Please use this identifier to cite or link to this item: http://hdl.handle.net/2381/32989
Title: Uncertainty in the Bayesian meta-analysis of normally distributed surrogate endpoints
Authors: Bujkiewicz, Sylwia
Thompson, John R.
Spata, Enti
Abrams, Keith R.
First Published: 13-Aug-2015
Publisher: SAGE Publications (UK and US)
Citation: Statistical Methods in Medical Research, August 13, 2015 0962280215597260
Abstract: We investigate the effect of the choice of parameterisation of meta-analytic models and related uncertainty on the validation of surrogate endpoints. Different meta-analytical approaches take into account different levels of uncertainty which may impact on the accuracy of the predictions of treatment effect on the target outcome from the treatment effect on a surrogate endpoint obtained from these models. A range of Bayesian as well as frequentist meta-analytical methods are implemented using illustrative examples in relapsing-remitting multiple sclerosis, where the treatment effect on disability worsening is the primary outcome of interest in healthcare evaluation, while the effect on relapse rate is considered as a potential surrogate to the effect on disability progression, and in gastric cancer, where the disease-free survival has been shown to be a good surrogate endpoint to the overall survival. Sensitivity analysis was carried out to assess the impact of distributional assumptions on the predictions. Also, sensitivity to modelling assumptions and performance of the models were investigated by simulation. Although different methods can predict mean true outcome almost equally well, inclusion of uncertainty around all relevant parameters of the model may lead to less certain and hence more conservative predictions. When investigating endpoints as candidate surrogate outcomes, a careful choice of the meta-analytical approach has to be made. Models underestimating the uncertainty of available evidence may lead to overoptimistic predictions which can then have an effect on decisions made based on such predictions.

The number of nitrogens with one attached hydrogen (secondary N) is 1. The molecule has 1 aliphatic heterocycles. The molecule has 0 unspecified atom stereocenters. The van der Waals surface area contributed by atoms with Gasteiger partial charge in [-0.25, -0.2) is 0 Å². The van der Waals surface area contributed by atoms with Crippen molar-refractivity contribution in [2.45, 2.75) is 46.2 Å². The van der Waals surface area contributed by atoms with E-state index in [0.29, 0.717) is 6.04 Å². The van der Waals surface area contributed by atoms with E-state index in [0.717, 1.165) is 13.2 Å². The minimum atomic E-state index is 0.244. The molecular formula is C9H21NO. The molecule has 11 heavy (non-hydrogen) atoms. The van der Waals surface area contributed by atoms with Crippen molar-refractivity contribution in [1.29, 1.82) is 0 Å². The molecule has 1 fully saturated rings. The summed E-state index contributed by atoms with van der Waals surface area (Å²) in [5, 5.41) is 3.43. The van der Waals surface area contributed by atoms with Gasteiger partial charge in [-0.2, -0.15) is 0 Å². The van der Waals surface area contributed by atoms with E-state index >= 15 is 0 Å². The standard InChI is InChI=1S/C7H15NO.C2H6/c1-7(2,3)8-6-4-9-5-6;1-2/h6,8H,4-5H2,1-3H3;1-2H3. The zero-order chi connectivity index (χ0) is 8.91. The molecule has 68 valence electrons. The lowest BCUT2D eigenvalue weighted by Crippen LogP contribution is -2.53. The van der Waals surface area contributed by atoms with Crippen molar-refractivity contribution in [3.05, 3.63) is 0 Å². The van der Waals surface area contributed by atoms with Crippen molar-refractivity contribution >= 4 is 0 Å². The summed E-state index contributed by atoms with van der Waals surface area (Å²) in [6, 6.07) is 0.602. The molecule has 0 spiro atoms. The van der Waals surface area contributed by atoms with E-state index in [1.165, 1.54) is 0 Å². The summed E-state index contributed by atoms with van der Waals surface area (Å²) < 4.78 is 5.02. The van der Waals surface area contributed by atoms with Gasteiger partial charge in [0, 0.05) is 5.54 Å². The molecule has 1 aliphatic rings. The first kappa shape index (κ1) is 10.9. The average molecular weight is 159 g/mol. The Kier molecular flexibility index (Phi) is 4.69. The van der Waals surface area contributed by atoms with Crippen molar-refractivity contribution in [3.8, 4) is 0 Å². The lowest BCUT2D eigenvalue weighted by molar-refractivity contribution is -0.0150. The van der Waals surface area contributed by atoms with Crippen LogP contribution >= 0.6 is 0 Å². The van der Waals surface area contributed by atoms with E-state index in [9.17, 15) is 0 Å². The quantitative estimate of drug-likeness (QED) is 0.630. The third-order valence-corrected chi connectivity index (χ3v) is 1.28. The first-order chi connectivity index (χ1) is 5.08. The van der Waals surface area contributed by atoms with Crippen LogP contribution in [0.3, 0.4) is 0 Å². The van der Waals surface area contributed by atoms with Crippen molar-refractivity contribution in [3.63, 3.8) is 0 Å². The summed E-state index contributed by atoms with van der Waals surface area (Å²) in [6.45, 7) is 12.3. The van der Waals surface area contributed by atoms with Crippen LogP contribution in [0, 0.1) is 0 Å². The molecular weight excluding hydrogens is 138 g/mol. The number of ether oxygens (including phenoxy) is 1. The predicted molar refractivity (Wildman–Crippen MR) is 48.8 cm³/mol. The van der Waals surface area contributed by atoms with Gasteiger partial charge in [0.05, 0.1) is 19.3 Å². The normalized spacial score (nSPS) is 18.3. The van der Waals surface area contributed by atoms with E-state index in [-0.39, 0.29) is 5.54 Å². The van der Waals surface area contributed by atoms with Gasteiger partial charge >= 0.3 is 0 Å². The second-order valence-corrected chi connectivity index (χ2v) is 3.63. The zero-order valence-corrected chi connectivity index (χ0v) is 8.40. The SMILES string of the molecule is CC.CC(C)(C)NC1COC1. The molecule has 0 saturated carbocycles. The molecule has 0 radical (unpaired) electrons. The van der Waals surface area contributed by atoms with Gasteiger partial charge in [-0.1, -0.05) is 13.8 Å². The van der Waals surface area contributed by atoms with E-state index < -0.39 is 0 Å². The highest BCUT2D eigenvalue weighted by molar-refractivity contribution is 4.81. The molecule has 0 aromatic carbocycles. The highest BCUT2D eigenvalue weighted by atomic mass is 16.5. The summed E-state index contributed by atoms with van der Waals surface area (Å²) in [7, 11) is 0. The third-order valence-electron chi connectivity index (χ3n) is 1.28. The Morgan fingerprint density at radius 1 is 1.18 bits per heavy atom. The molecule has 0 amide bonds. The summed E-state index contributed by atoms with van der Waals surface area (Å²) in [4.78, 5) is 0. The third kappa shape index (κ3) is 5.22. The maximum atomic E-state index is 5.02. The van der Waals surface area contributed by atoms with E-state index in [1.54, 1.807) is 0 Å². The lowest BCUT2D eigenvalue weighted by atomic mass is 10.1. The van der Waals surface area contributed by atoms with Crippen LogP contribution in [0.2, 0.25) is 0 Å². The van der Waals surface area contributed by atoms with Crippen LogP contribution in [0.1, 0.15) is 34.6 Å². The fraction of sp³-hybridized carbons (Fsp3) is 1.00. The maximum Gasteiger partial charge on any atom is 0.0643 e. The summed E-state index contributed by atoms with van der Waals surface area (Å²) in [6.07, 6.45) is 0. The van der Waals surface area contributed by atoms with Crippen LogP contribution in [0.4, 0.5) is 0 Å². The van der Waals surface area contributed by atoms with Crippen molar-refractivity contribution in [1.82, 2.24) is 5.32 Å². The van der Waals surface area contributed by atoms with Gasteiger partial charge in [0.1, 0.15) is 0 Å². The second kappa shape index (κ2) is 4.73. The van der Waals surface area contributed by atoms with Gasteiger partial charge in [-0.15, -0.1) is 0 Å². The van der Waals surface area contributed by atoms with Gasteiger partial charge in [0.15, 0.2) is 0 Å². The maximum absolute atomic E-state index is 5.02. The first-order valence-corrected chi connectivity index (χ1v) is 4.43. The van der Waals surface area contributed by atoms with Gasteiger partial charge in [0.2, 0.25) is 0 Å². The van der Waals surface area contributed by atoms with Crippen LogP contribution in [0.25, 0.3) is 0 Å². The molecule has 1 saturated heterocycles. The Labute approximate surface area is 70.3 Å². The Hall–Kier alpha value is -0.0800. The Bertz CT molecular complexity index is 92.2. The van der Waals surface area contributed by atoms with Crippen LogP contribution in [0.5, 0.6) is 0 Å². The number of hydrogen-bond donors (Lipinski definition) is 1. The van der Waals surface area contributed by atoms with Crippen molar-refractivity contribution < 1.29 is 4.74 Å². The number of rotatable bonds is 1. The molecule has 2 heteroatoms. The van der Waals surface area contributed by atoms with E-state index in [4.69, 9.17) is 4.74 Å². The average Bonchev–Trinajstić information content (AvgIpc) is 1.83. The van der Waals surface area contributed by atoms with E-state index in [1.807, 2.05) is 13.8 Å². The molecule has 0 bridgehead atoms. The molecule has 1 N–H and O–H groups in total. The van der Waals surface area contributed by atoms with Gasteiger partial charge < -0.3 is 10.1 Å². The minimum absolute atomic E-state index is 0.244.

DOI Link: 10.1177/0962280215597260
ISSN: 0962-2802
eISSN: 1477-0334
Links: http://smm.sagepub.com/content/early/2015/08/11/0962280215597260
http://hdl.handle.net/2381/32989
Version: Publisher Version
Status: Peer-reviewed
Type: Journal Article
Rights: Copyright © 2015, the authors. Licensee: SAGE. Reprints and permissions: sagepub.co.uk/journalsPermissions.nav. Deposited on acceptance with reference to the publisher’s archiving policy available on the SHERPA/RoMEO website. This article is distributed under the terms of the Creative Commons Attribution 3.0 License (http://www.creativecommons.org/licenses/by/3.0/) which permits any use, reproduction and distribution of the work without further permission provided the original work is attributed as specified on the SAGE and Open Access page (https://us.sagepub.com/en-us/nam/open-access-at-sage).
Appears in Collections:Published Articles, Dept. of Health Sciences

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